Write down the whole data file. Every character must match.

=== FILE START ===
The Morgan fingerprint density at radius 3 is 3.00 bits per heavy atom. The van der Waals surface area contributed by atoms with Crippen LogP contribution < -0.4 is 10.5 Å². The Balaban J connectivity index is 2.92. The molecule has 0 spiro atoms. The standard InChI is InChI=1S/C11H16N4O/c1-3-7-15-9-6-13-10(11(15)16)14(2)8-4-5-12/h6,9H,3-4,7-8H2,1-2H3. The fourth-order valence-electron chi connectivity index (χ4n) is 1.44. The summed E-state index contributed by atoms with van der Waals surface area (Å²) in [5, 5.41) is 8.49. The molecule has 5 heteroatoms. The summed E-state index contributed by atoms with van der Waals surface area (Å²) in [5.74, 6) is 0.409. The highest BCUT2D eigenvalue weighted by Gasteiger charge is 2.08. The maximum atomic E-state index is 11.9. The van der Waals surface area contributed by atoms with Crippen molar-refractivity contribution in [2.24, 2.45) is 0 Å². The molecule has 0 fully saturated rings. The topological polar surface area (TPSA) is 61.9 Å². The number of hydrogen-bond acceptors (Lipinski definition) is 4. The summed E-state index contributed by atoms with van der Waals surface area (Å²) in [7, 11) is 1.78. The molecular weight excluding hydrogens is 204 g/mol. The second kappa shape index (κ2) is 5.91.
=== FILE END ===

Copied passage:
The Morgan fingerprint density at radius 3 is 3.00 bits per heavy atom. The van der Waals surface area contributed by atoms with Crippen LogP contribution < -0.4 is 10.5 Å². The Balaban J connectivity index is 2.92. The molecule has 0 spiro atoms. The standard InChI is InChI=1S/C11H16N4O/c1-3-7-15-9-6-13-10(11(15)16)14(2)8-4-5-12/h6,9H,3-4,7-8H2,1-2H3. The fourth-order valence-electron chi connectivity index (χ4n) is 1.44. The summed E-state index contributed by atoms with van der Waals surface area (Å²) in [5, 5.41) is 8.49. The molecule has 5 heteroatoms. The summed E-state index contributed by atoms with van der Waals surface area (Å²) in [5.74, 6) is 0.409. The highest BCUT2D eigenvalue weighted by Gasteiger charge is 2.08. The maximum atomic E-state index is 11.9. The van der Waals surface area contributed by atoms with Crippen molar-refractivity contribution in [2.24, 2.45) is 0 Å². The molecule has 0 fully saturated rings. The topological polar surface area (TPSA) is 61.9 Å². The number of hydrogen-bond acceptors (Lipinski definition) is 4. The summed E-state index contributed by atoms with van der Waals surface area (Å²) in [7, 11) is 1.78. The molecular weight excluding hydrogens is 204 g/mol. The second kappa shape index (κ2) is 5.91.